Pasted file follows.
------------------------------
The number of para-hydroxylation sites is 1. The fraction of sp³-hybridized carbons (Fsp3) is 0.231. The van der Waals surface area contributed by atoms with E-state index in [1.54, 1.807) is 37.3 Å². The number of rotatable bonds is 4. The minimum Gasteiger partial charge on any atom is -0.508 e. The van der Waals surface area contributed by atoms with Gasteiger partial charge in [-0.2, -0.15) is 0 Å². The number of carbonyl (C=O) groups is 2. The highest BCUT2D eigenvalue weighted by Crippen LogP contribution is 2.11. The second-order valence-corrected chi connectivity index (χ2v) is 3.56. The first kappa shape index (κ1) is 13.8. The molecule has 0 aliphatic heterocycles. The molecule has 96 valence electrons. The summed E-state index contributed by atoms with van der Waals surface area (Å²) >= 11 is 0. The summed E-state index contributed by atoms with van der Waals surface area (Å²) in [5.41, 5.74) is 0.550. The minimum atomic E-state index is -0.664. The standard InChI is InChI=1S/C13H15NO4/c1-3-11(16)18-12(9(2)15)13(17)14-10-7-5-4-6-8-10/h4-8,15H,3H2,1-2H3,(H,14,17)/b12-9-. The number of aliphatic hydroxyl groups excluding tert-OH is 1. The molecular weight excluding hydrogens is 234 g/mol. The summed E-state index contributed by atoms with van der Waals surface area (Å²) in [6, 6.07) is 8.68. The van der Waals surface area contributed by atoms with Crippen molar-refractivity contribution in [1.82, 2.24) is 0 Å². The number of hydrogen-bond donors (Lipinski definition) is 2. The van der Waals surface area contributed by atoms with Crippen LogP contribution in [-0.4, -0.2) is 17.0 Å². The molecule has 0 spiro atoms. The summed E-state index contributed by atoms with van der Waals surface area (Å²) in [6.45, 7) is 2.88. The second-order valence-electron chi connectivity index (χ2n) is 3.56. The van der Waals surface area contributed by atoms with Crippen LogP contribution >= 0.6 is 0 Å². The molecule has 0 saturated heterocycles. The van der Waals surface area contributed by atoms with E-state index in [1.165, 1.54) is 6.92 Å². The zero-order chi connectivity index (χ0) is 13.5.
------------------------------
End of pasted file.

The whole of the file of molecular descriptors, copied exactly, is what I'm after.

The number of para-hydroxylation sites is 1. The fraction of sp³-hybridized carbons (Fsp3) is 0.231. The van der Waals surface area contributed by atoms with E-state index in [1.54, 1.807) is 37.3 Å². The number of rotatable bonds is 4. The minimum Gasteiger partial charge on any atom is -0.508 e. The van der Waals surface area contributed by atoms with Gasteiger partial charge in [-0.2, -0.15) is 0 Å². The number of carbonyl (C=O) groups is 2. The highest BCUT2D eigenvalue weighted by Crippen LogP contribution is 2.11. The second-order valence-corrected chi connectivity index (χ2v) is 3.56. The first kappa shape index (κ1) is 13.8. The molecule has 0 aliphatic heterocycles. The molecule has 96 valence electrons. The summed E-state index contributed by atoms with van der Waals surface area (Å²) >= 11 is 0. The summed E-state index contributed by atoms with van der Waals surface area (Å²) in [5.41, 5.74) is 0.550. The minimum atomic E-state index is -0.664. The standard InChI is InChI=1S/C13H15NO4/c1-3-11(16)18-12(9(2)15)13(17)14-10-7-5-4-6-8-10/h4-8,15H,3H2,1-2H3,(H,14,17)/b12-9-. The number of aliphatic hydroxyl groups excluding tert-OH is 1. The molecular weight excluding hydrogens is 234 g/mol. The summed E-state index contributed by atoms with van der Waals surface area (Å²) in [6, 6.07) is 8.68. The van der Waals surface area contributed by atoms with Crippen molar-refractivity contribution in [1.82, 2.24) is 0 Å². The number of hydrogen-bond donors (Lipinski definition) is 2. The van der Waals surface area contributed by atoms with Crippen LogP contribution in [-0.4, -0.2) is 17.0 Å². The molecule has 0 spiro atoms. The summed E-state index contributed by atoms with van der Waals surface area (Å²) in [6.45, 7) is 2.88. The second-order valence-electron chi connectivity index (χ2n) is 3.56. The van der Waals surface area contributed by atoms with Crippen LogP contribution >= 0.6 is 0 Å². The molecule has 0 saturated heterocycles. The van der Waals surface area contributed by atoms with E-state index in [1.165, 1.54) is 6.92 Å². The zero-order chi connectivity index (χ0) is 13.5.